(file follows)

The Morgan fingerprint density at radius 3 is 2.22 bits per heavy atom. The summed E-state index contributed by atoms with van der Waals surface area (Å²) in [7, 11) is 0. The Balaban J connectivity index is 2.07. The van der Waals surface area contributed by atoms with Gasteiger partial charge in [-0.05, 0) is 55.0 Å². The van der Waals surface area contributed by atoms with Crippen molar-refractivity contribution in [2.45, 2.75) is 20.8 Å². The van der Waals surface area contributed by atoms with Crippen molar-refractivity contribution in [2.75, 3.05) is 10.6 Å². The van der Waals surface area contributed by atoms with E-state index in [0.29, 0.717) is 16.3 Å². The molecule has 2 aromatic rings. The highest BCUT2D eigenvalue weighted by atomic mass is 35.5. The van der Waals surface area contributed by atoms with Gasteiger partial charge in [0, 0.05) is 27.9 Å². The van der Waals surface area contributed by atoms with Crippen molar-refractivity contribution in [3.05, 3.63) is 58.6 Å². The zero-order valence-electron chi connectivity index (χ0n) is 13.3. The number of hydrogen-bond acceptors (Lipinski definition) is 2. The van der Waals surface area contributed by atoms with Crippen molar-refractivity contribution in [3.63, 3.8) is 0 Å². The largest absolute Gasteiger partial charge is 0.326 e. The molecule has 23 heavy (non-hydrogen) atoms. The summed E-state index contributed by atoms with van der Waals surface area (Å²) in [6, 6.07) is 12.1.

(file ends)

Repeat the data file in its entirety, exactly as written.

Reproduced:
The Morgan fingerprint density at radius 3 is 2.22 bits per heavy atom. The summed E-state index contributed by atoms with van der Waals surface area (Å²) in [7, 11) is 0. The Balaban J connectivity index is 2.07. The van der Waals surface area contributed by atoms with Gasteiger partial charge in [-0.05, 0) is 55.0 Å². The van der Waals surface area contributed by atoms with Crippen molar-refractivity contribution in [2.45, 2.75) is 20.8 Å². The van der Waals surface area contributed by atoms with Crippen molar-refractivity contribution in [2.75, 3.05) is 10.6 Å². The van der Waals surface area contributed by atoms with E-state index in [0.29, 0.717) is 16.3 Å². The molecule has 2 aromatic rings. The highest BCUT2D eigenvalue weighted by atomic mass is 35.5. The van der Waals surface area contributed by atoms with Gasteiger partial charge in [0, 0.05) is 27.9 Å². The van der Waals surface area contributed by atoms with Crippen molar-refractivity contribution in [3.05, 3.63) is 58.6 Å². The zero-order valence-electron chi connectivity index (χ0n) is 13.3. The number of hydrogen-bond acceptors (Lipinski definition) is 2. The van der Waals surface area contributed by atoms with Crippen molar-refractivity contribution in [3.63, 3.8) is 0 Å². The largest absolute Gasteiger partial charge is 0.326 e. The molecule has 23 heavy (non-hydrogen) atoms. The summed E-state index contributed by atoms with van der Waals surface area (Å²) in [6, 6.07) is 12.1.